Surgery—The Last Resort
Surgery may be prescribed if other treatments do not provide relief and symptoms persist, or in case of compression of the spinal cord or nerve roots. Two common surgery options for neck pain are:
Cervical Discectomy and Fusion: A very common surgery for neck pain, discectomy involves removing a problematic disc through the front of the neck, called anterior cervical discectomy. For spinal stability, this procedure is done along with a cervical spinal fusion.
An alternative is to perform the posterior cervical decompression or microdiscectomy through the back of the neck, where only a part of the disc is removed without spinal fusion. The location of the cervical disc herniation must be accessible with minimal manipulation of the spinal cord. If the location is too central, it is safer to use the ACDF approach.
Cervical artificial disc replacement (ADR): This is a fairly recent procedure where damaged disc is removed and replaced with an artificial disc, rather than a fusion. This preserves greater neck mobility than discectomy but is not a common practice yet due to its newness.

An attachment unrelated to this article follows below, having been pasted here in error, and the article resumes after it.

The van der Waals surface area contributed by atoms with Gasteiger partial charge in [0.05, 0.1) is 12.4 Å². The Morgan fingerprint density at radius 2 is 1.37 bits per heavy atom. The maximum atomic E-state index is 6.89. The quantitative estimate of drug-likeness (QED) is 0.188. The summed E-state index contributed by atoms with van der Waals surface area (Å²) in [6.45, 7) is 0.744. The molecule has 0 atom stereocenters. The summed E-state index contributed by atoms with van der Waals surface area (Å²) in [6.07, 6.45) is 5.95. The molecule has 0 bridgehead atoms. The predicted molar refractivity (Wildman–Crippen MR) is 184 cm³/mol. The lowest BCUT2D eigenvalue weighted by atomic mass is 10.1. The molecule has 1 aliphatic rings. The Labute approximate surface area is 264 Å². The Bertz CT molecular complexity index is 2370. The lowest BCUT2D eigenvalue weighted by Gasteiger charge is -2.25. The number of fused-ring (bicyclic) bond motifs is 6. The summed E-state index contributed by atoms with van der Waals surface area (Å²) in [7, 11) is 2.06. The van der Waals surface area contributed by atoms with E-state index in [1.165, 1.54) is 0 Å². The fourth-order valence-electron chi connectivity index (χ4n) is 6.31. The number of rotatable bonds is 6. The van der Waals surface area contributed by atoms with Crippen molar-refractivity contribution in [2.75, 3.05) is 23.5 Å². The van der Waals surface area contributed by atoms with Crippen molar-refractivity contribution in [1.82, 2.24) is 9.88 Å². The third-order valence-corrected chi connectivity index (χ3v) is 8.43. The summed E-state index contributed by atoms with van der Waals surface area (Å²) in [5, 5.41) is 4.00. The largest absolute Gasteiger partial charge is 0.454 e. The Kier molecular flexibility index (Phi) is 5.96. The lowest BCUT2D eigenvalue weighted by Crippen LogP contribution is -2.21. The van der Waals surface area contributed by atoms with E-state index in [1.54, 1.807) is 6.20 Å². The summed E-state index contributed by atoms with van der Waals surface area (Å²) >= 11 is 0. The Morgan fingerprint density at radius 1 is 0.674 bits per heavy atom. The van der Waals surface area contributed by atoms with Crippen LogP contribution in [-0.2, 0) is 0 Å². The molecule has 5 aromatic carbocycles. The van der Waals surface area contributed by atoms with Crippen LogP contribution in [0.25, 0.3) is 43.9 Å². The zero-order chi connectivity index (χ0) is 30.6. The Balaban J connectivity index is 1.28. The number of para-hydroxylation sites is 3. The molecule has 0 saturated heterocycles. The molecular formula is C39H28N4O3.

Posterior Cervical Laminectomy: Lamina, the back part of the vertebra, is removed through the back of the neck. This retains the flexibility of the neck if spinal fusion is not required. Sometimes, however, a spinal fusion is required with the procedure.
Posterior Cervical Laminoplasty: Similar to laminectomy, in this the lamina is not completely removed but rather, cut and restructured to provide more space in the spinal canal.
Posterior Cervical Foraminotomy: A small part of the foramen is removed through the back of the neck and it does not require spinal fusion. In case of a nerve irritation due to a herniated disc, a part of the disc may be removed. If a bone spur is causing the irritation, the bone spur may be chiselled away.
Anterior Cervical Corpectomy: This is a rare surgery, needed in case of a spinal cord compression at multiple spinal levels. At least one vertebral body–the cylindrical bone at the front of a vertebra—is removed along with the discs above and below that vertebra. The space created is filled with a bone graft and/or cage, inducing the fusion of the bones into one solid segment.
While some injuries may make neck surgery inevitable, it can be avoided with timely care and regular exercises, which Chennai Ortho strongly recommends for we believe ‘Movement is Life’.